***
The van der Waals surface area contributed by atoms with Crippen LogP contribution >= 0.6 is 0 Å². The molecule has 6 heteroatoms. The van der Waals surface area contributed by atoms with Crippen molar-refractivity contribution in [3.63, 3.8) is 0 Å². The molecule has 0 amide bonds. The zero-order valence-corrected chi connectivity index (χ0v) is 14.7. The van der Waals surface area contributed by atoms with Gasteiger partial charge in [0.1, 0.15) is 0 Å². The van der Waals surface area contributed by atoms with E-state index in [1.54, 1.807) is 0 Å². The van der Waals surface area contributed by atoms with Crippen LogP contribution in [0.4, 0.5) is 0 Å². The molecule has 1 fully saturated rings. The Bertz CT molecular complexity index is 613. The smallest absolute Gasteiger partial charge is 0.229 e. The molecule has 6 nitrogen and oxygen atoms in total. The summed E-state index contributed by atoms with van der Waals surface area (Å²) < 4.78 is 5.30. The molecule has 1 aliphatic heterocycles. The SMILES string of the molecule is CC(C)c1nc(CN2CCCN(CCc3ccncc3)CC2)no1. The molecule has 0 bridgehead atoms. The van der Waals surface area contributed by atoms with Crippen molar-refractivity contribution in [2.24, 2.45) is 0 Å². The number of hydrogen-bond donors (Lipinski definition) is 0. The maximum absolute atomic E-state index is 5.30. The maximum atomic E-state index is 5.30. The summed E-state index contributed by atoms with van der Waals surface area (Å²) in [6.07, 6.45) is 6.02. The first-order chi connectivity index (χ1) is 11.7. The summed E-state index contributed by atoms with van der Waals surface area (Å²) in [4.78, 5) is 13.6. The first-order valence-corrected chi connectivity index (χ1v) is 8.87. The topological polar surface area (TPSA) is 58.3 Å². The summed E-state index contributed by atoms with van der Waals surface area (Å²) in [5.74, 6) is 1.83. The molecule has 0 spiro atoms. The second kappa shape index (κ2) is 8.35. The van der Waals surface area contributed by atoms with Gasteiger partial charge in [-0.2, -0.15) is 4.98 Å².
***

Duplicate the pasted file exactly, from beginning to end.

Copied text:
The van der Waals surface area contributed by atoms with Crippen LogP contribution >= 0.6 is 0 Å². The molecule has 6 heteroatoms. The van der Waals surface area contributed by atoms with Crippen molar-refractivity contribution in [3.63, 3.8) is 0 Å². The molecule has 0 amide bonds. The zero-order valence-corrected chi connectivity index (χ0v) is 14.7. The van der Waals surface area contributed by atoms with Gasteiger partial charge in [0.1, 0.15) is 0 Å². The van der Waals surface area contributed by atoms with E-state index in [1.54, 1.807) is 0 Å². The van der Waals surface area contributed by atoms with Crippen LogP contribution in [0.4, 0.5) is 0 Å². The molecule has 1 fully saturated rings. The Bertz CT molecular complexity index is 613. The smallest absolute Gasteiger partial charge is 0.229 e. The molecule has 6 nitrogen and oxygen atoms in total. The summed E-state index contributed by atoms with van der Waals surface area (Å²) < 4.78 is 5.30. The molecule has 1 aliphatic heterocycles. The SMILES string of the molecule is CC(C)c1nc(CN2CCCN(CCc3ccncc3)CC2)no1. The molecule has 0 bridgehead atoms. The van der Waals surface area contributed by atoms with Crippen molar-refractivity contribution in [2.24, 2.45) is 0 Å². The number of hydrogen-bond donors (Lipinski definition) is 0. The maximum absolute atomic E-state index is 5.30. The maximum atomic E-state index is 5.30. The summed E-state index contributed by atoms with van der Waals surface area (Å²) in [6.07, 6.45) is 6.02. The first-order chi connectivity index (χ1) is 11.7. The summed E-state index contributed by atoms with van der Waals surface area (Å²) in [4.78, 5) is 13.6. The first-order valence-corrected chi connectivity index (χ1v) is 8.87. The topological polar surface area (TPSA) is 58.3 Å². The summed E-state index contributed by atoms with van der Waals surface area (Å²) in [5.74, 6) is 1.83. The molecule has 0 spiro atoms. The second kappa shape index (κ2) is 8.35. The van der Waals surface area contributed by atoms with Gasteiger partial charge in [-0.2, -0.15) is 4.98 Å².